• 3 month toxicity: No dose-limiting toxicity or RILD; 24% Grade 3 liver enzymes, no Grade 4/5; 23% experienced progression to Child-Pugh B liver function. Late toxicity 2 patients (6%): 1 patient dead from GI bleed from tumor-duodenal connection, 1 patient SBO requiring surgery.
      • Outcome: median OS HCC 11.7 months, IHC 15.0 months
      • Conclusion: Individualized 6-fraction SBRT safe
    • 2006 PMID 16982550 -- "Individualized image guided iso-NTCP based liver cancer SBRT." (Dawson LA, Acta Oncol. 2006;45(7):856-64.)
      • Phase I/II. 79 patients with HCC (33), IHC (12) or liver mets (34).
      • RT: prescription based on NTCP to maintain given risk of RILD to max 60/6 (median dose 36.6/6)
  • Hokkaido; 2007 (2001-2004) PMID 17869660 -- "Intercepting radiotherapy using a real-time tumor-tracking radiotherapy system for highly selected patients with hepatocellular carcinoma unresectable with other modalities." (Taguchi H, Int J Radiat Oncol Biol Phys. 2007 Oct 1;69(2):376-80.)
    • Retrospective. 18 HCC tumors, 15 patients. Real-time tumor tracking with implanted 2.0 mm fiducial marker. Median dose 48/8 (median BED 76.8 Gy). Mean F/U 1.7 years
    • Outcome: 2-year OS 39%, LC 83% (92% with re-irradiation)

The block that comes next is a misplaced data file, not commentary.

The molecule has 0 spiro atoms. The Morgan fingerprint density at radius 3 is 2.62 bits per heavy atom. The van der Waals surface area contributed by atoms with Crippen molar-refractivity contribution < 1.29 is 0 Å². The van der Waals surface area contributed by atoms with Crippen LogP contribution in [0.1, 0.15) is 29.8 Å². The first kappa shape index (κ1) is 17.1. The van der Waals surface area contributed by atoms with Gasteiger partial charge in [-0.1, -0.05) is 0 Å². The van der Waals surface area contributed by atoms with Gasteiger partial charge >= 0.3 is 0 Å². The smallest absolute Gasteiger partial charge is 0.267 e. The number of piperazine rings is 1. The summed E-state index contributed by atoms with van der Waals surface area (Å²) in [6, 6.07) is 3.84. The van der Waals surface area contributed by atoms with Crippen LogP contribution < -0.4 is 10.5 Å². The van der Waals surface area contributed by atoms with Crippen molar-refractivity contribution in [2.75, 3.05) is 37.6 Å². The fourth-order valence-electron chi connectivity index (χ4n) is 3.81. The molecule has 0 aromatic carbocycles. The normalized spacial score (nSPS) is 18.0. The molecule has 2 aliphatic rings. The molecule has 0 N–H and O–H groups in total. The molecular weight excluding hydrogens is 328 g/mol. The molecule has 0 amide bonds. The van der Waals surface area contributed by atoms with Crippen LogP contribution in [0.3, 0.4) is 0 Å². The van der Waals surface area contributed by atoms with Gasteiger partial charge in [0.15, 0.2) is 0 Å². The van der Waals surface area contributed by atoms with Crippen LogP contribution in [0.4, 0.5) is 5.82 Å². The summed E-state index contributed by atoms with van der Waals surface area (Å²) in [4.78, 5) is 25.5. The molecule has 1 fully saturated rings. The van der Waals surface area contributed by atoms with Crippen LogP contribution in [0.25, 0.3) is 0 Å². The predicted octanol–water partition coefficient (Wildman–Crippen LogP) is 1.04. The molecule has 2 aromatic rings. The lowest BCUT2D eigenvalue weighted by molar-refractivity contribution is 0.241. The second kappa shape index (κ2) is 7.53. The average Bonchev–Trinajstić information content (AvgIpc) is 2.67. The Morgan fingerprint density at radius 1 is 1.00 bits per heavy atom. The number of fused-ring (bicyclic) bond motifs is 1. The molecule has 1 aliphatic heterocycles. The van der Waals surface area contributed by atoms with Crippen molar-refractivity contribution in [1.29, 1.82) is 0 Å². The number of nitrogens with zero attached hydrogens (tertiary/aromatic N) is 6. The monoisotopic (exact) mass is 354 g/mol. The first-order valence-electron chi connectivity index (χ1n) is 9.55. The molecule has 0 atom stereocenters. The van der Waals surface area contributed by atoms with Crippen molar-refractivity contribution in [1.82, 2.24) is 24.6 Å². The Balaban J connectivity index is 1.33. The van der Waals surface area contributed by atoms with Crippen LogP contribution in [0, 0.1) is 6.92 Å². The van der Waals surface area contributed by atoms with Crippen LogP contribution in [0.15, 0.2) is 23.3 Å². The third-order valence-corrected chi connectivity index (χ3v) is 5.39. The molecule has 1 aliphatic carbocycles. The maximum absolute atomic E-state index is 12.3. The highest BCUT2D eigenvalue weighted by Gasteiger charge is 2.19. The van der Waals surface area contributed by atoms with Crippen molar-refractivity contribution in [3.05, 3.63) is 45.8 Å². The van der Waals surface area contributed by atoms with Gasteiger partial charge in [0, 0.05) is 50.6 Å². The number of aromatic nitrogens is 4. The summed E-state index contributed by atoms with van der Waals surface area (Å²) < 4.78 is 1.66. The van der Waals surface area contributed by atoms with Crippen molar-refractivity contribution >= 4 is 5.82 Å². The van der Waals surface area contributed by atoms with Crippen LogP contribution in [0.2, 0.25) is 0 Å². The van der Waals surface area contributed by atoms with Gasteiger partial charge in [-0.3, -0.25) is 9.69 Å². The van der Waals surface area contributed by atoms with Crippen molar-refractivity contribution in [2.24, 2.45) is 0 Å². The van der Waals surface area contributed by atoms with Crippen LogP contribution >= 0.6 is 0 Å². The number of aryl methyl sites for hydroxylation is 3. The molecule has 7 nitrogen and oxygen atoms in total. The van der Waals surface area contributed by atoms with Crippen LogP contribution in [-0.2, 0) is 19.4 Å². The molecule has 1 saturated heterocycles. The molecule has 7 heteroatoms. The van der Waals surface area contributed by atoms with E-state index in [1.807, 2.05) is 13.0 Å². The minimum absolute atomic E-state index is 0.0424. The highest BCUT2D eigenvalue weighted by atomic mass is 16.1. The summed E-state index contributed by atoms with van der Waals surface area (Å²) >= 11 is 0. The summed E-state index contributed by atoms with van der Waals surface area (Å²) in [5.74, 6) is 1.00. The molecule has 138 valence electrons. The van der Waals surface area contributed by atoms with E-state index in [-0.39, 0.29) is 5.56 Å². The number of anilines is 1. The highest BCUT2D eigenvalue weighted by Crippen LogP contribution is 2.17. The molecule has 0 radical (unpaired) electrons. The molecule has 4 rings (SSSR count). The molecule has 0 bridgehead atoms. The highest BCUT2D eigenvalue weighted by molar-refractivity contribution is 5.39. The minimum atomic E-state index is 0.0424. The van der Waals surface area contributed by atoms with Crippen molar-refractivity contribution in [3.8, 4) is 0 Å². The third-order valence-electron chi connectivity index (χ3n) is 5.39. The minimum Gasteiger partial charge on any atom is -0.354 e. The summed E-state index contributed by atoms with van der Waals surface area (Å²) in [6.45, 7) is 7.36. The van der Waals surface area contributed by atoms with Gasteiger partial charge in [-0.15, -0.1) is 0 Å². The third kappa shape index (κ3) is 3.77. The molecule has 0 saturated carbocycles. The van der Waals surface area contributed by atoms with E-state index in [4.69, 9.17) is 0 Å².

• Toxicity: 1 Grade 3 transient gastric ulcer, 2 transient LFT elevation
    • Conclusion: Fiducial marker-guided RT effective at delivering focal high dose


TACE and RT[edit]

  • Meta-analysis; 2008 PMID 19042048 -- "Transcatheter arterial chemoembolization in combination with radiotherapy for unresectable hepatocellular carcinoma: A systematic review and meta-analysis." (Meng MB, Radiother Oncol. 2008 Nov 28. [Epub ahead of print])
    • Meta-analysis. 17 trials and 1476 patients, 5 RCT.
    • Conclusion: TACE + RT is more therapeutically beneficial than TACE alone

Survival[edit]

  • Unresectable: less than 10% 5-year survival
  • Resectable: 5-year survival 50-73% stage I, 30-56% stage II, 10-29% stage III, 10% stage IV.

Patterns of failure[edit]

  • Local tumor recurrence and intrahepatic recurrence are the predominant sites of failure.


Fibrolamellar Carcinoma[edit]

  • Considered a variant of HCC comprising < 1%; however, evidence suggests it is uniquely distinct in both epidemiology and better prognosis
  • Associated with cirrhosis in <10% patients, typically presents in a background of normal liver function and histologic architecture
  • 50-60% solitary, rest satellite lesions next to primary mass; rarely diffuse involvement
  • Surgery (hepatic resection/transplant) is primary treatment alternative
  • Radiotherapy
    • Hopkins 1985-90 PMID 10025374 -- Metastatic nonresectable fibrolamellar hepatoma: prognostic features and natural history. (1999 Epstein BE, Am J Clin Oncol. 1999 Feb;22(1):22-8.)
      • Retrospective. 17 patients with met disease. Matched control analysis with HCC patients
      • Median survival: 14 months vs. 7.7 months (p<0.001)